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He saw her flirting with another man. He lost control. He flew into a rage––which ended in murder. This is the story we often hear about domestic homicide. But this story is not only false, it’s dangerous.

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According to Jane Monckton Smith, a Professor of Public Protection at University of Gloucestershire, and the author of “In Control: Dangerous Relationships and How They End in Murder,” this is an example of the “crime of passion” theory—and it’s one of the biggest myths about intimate partner homicide.

Monckton Smith spent more than a decade researching and assessing domestic homicide cases and interviewing killers, trying to understand what, exactly, drove them to murder. Her main finding: Those who commit violence share a common need to be “in control,” and instead of occurring spontaneously, the act is, in fact, usually premeditated. In other words, most murders are not crimes of passion.

Gregory K. Moffatt, Dean of the College of Social and Behavioral Sciences at Point University, is a former homicide profiler with the Atlanta Cold Case Squad who served for nearly a decade as a regular lecturer at the FBI Academy. He agrees that the crime of passion narrative is misleading, since it “implies that it is impulsive and comes out of the blue,” which, he notes, is false.

Getting the Courts on Board 

One reason the “crime of passion” myth is so pervasive: It’s used in nearly every single domestic homicide defense argument. However, crimes that fit this description happen in fewer than 5% of cases. “It’s just not accurate,” Monckton Smith said. “It’s not a reflection of reality at all.” Instead, killers calculate.

Despite the statistics, the courts don’t often entertain alternative narratives for domestic homicide. They have been “resistant” to the evidence, Monckton Smith said. “They’re resistant to being trained and listening,” she said. “Very tied to traditional beliefs––and the crime of passion is a very traditional belief.”

Domestic violence cases, she said, do not apply the same kind of rules as in other cases. But they are really not so difficult to prosecute––and paying attention to the facts would be a good place to start. “There are very ingrained belief systems about violence against women which makes them difficult to prosecute, because of the way we approach the crime itself,” Monckton Smith said. “That is about society. That is about double standards, belief systems that prioritize male thinking. We are much quicker to forgive and excuse men than we are women.”

Those who challenge this mindset, she believes, are seen as hating men. “That’s a diversion from reality,” she said. “But those people with the power to divert are very powerful; as soon as you make a counter-argument, people stop listening.”

About Killers

Those who commit domestic homicide, Monckton Smith said, are a “type.”

“There is a mountain of research and evidence to show that intimate-partner abuse is committed by a similar type of person with certain belief systems,” she said. And they are mostly men: Women make up fewer than 10% of the perpetrators of domestic homicide. The victims, mainly women, range from those involved in one-night stands to those who have been married to their partner for 50 years. Monckton Smith believes that we need to adjust our view of domestic abuse: to realize that it is not merely a couple’s problem, but the fact that it is about a perpetrator who finds a victim. We need, in other words, and to see domestic abuse as a red flag for potential domestic homicide.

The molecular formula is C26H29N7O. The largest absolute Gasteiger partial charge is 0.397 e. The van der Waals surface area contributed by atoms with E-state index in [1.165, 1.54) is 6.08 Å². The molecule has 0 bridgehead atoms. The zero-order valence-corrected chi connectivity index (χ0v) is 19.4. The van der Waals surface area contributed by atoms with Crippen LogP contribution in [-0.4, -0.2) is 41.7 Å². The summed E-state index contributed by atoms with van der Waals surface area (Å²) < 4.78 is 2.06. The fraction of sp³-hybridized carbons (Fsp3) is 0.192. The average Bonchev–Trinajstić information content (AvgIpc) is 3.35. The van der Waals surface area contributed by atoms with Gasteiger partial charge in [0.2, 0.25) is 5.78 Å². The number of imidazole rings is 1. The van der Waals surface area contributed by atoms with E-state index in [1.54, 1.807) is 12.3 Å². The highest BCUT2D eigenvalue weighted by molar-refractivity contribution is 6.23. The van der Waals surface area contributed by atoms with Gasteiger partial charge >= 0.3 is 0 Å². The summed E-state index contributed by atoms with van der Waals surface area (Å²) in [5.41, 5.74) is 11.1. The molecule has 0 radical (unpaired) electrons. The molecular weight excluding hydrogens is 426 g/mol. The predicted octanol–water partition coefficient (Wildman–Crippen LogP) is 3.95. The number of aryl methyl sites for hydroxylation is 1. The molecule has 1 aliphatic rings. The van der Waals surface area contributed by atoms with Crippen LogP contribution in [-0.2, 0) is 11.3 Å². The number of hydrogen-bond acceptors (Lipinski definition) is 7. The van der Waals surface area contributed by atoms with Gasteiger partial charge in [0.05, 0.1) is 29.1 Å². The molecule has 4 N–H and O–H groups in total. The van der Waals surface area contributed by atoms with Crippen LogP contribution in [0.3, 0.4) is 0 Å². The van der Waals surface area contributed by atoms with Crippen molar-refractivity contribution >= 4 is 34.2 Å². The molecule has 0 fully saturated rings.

Defenses tend to lean also on the narrative of mental illness. Instead, according to Monckton Smith, courts should pay attention to evidence “which says that they’re a type, they’re a dangerous type, they’re more given to being very concerned about their own status, and when that is challenged, [they] will kill.”

Controlling patterns can be the result of personality disorders—about half of the perpetrators are lacking in empathy, and are callous and self-serving. But it’s not the only reason these patterns develop. The pattern often arises when one person is dependent on the status they derive from being a couple. The common denominator is that perpetrators believe themselves to be entitled to be in charge of their relationship.

Myths about Victims

We also often question the mental fitness of victims. “The cause of their behavior is not mental illness, although trauma can cause mental illness,” she said. “They’ll say: ‘And why didn’t the victim leave? Oh, because they’re mentally ill. They’ve got battered-women syndrome,’” Monckton Smith said. We also often say that victims of domestic violence are weak, or, in some sense, want to be controlled. This is also untrue—and a dangerous way of viewing these relationships. Instead, we should see that victims and perpetrators are making “rational choices,” Monckton Smith said.

“The victim is making rational choices because they’re bloody scared, and that’s what scared people do, and the abusers are a type that are serially abusive,” she said. “But we don’t want that story.”

The Bigger Picture

While we think of serial killers as “the most dangerous predators,” Monckton Smith observed, we still view intimate homicide killers as husbands, fathers, and lovers. “Why are we refusing to make that leap?”